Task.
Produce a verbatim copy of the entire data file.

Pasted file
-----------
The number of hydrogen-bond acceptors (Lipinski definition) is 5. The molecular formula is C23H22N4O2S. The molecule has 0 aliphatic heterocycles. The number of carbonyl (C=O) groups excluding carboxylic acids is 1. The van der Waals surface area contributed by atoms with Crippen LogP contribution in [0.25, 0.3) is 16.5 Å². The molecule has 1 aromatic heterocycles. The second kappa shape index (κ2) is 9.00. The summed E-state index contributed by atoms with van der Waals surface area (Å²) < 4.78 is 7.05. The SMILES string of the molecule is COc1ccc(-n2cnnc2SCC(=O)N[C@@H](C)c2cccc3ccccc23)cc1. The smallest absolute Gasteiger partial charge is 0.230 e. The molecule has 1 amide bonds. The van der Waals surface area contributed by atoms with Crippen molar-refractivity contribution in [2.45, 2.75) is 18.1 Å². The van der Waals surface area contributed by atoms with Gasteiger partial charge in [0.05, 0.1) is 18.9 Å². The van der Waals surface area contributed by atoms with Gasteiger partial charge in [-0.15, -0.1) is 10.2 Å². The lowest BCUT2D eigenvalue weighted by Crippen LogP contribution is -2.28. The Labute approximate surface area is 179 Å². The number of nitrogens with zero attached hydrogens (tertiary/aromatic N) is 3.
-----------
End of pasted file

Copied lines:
The number of hydrogen-bond acceptors (Lipinski definition) is 5. The molecular formula is C23H22N4O2S. The molecule has 0 aliphatic heterocycles. The number of carbonyl (C=O) groups excluding carboxylic acids is 1. The van der Waals surface area contributed by atoms with Crippen LogP contribution in [0.25, 0.3) is 16.5 Å². The molecule has 1 aromatic heterocycles. The second kappa shape index (κ2) is 9.00. The summed E-state index contributed by atoms with van der Waals surface area (Å²) < 4.78 is 7.05. The SMILES string of the molecule is COc1ccc(-n2cnnc2SCC(=O)N[C@@H](C)c2cccc3ccccc23)cc1. The smallest absolute Gasteiger partial charge is 0.230 e. The molecule has 1 amide bonds. The van der Waals surface area contributed by atoms with Crippen molar-refractivity contribution in [2.45, 2.75) is 18.1 Å². The van der Waals surface area contributed by atoms with Gasteiger partial charge in [0.05, 0.1) is 18.9 Å². The van der Waals surface area contributed by atoms with Gasteiger partial charge in [-0.15, -0.1) is 10.2 Å². The lowest BCUT2D eigenvalue weighted by Crippen LogP contribution is -2.28. The Labute approximate surface area is 179 Å². The number of nitrogens with zero attached hydrogens (tertiary/aromatic N) is 3.